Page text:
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Gus Tsourakis and a crew member unload strings of cleaned sponges on June 27, 1969. Tsourakis owned a hooking boat, which was smaller than the larger diving boats. On this trip they harvested more than 5000 sponges, primarily wool.

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Niki Samarkos hangs finger sponges to dry on October 28, 1966. Most sponges harvested by the fishermen have some kind of personal or industrial use, but finger sponges are purely decorative.

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Back in port, the crew finishes cleaning and sorting sponges for auction on October 10, 1969. Cleaning the animals entails allowing their skins to decompose, rinsing them with water and squeezing them to eliminate internal matter and bits of skin,…

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Costas Tsourakis loading strings of sponges into the back of a truck during the 1940s. Tsourakis arrived from Greece in 1905. In addition to working with sponges, he made charcoal for the sponge boats at a lot on Athens and Cedar Streets.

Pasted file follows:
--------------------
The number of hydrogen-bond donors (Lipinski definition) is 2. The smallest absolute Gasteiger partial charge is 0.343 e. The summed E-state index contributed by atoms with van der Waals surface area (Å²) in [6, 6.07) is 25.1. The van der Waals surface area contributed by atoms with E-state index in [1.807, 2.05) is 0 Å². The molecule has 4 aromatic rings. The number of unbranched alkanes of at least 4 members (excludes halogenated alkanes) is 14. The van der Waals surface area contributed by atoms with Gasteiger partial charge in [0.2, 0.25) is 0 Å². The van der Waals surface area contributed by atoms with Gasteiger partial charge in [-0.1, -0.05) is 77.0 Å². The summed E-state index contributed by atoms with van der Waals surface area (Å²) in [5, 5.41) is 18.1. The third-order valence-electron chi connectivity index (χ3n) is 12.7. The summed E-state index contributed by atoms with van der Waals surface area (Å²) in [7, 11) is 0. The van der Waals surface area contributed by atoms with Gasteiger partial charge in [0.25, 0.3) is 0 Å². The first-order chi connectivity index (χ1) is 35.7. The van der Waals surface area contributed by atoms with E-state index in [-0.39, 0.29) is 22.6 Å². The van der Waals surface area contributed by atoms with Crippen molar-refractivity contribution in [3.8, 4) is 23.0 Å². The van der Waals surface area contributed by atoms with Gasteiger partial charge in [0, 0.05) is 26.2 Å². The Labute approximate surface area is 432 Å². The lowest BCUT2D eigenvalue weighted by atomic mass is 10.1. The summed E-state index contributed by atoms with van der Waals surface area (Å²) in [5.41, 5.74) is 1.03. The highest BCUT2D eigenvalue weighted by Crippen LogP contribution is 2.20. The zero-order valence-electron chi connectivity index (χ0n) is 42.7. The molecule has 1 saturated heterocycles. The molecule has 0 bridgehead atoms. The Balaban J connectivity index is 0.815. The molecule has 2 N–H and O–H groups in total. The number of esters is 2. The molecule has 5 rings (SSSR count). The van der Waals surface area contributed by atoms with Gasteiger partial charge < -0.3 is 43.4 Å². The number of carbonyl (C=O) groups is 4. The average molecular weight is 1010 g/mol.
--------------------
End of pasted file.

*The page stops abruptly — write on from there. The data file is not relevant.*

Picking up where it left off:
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Little in the basic sponge cleaning process has changed. On the left, a man uses a wooden mallet to clean debris such small stone or shells from a sponge in George Emmanuel’s warehouse. Others trim sponges with the same type of shears used for…

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This image shows Antonios Lerios and Nicholas Toth in 1986 alongside a diving helmet in the shop Lerios built in the early 20th century. Growing up in Tarpon Springs, Nicholas Toth visited his grandfather’s machine shop and gradually absorbed his…